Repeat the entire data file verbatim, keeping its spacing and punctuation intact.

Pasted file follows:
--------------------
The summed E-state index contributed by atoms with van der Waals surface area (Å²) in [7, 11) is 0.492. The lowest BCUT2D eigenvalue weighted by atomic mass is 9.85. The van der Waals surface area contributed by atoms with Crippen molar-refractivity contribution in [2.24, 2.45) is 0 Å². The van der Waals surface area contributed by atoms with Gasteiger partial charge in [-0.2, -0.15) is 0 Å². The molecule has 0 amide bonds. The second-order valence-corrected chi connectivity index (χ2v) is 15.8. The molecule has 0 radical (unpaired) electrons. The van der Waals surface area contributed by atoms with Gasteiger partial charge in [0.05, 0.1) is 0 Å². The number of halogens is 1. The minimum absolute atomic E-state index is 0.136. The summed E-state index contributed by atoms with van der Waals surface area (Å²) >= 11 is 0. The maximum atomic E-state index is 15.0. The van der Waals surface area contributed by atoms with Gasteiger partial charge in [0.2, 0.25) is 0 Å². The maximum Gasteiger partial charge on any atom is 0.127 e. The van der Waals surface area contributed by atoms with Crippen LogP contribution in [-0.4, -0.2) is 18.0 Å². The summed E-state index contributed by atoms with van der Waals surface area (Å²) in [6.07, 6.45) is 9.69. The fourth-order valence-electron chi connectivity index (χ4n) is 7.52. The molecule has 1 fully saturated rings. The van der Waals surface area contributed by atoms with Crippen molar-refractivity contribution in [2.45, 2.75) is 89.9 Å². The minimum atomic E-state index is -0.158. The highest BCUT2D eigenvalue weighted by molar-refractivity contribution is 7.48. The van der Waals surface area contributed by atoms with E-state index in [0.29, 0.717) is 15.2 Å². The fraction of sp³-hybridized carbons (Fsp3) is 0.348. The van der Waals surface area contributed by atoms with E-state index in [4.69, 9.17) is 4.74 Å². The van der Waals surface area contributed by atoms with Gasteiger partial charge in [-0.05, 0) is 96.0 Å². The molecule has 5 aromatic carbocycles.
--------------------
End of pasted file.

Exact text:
The summed E-state index contributed by atoms with van der Waals surface area (Å²) in [7, 11) is 0.492. The lowest BCUT2D eigenvalue weighted by atomic mass is 9.85. The van der Waals surface area contributed by atoms with Crippen molar-refractivity contribution in [2.24, 2.45) is 0 Å². The van der Waals surface area contributed by atoms with Gasteiger partial charge in [-0.2, -0.15) is 0 Å². The molecule has 0 amide bonds. The second-order valence-corrected chi connectivity index (χ2v) is 15.8. The molecule has 0 radical (unpaired) electrons. The van der Waals surface area contributed by atoms with Gasteiger partial charge in [0.05, 0.1) is 0 Å². The number of halogens is 1. The minimum absolute atomic E-state index is 0.136. The summed E-state index contributed by atoms with van der Waals surface area (Å²) >= 11 is 0. The maximum atomic E-state index is 15.0. The van der Waals surface area contributed by atoms with Gasteiger partial charge in [0.2, 0.25) is 0 Å². The maximum Gasteiger partial charge on any atom is 0.127 e. The van der Waals surface area contributed by atoms with Crippen LogP contribution in [-0.4, -0.2) is 18.0 Å². The summed E-state index contributed by atoms with van der Waals surface area (Å²) in [6.07, 6.45) is 9.69. The fourth-order valence-electron chi connectivity index (χ4n) is 7.52. The molecule has 1 fully saturated rings. The van der Waals surface area contributed by atoms with Crippen molar-refractivity contribution in [2.45, 2.75) is 89.9 Å². The minimum atomic E-state index is -0.158. The highest BCUT2D eigenvalue weighted by molar-refractivity contribution is 7.48. The van der Waals surface area contributed by atoms with E-state index in [0.29, 0.717) is 15.2 Å². The fraction of sp³-hybridized carbons (Fsp3) is 0.348. The van der Waals surface area contributed by atoms with E-state index in [4.69, 9.17) is 4.74 Å². The van der Waals surface area contributed by atoms with Gasteiger partial charge in [-0.05, 0) is 96.0 Å². The molecule has 5 aromatic carbocycles.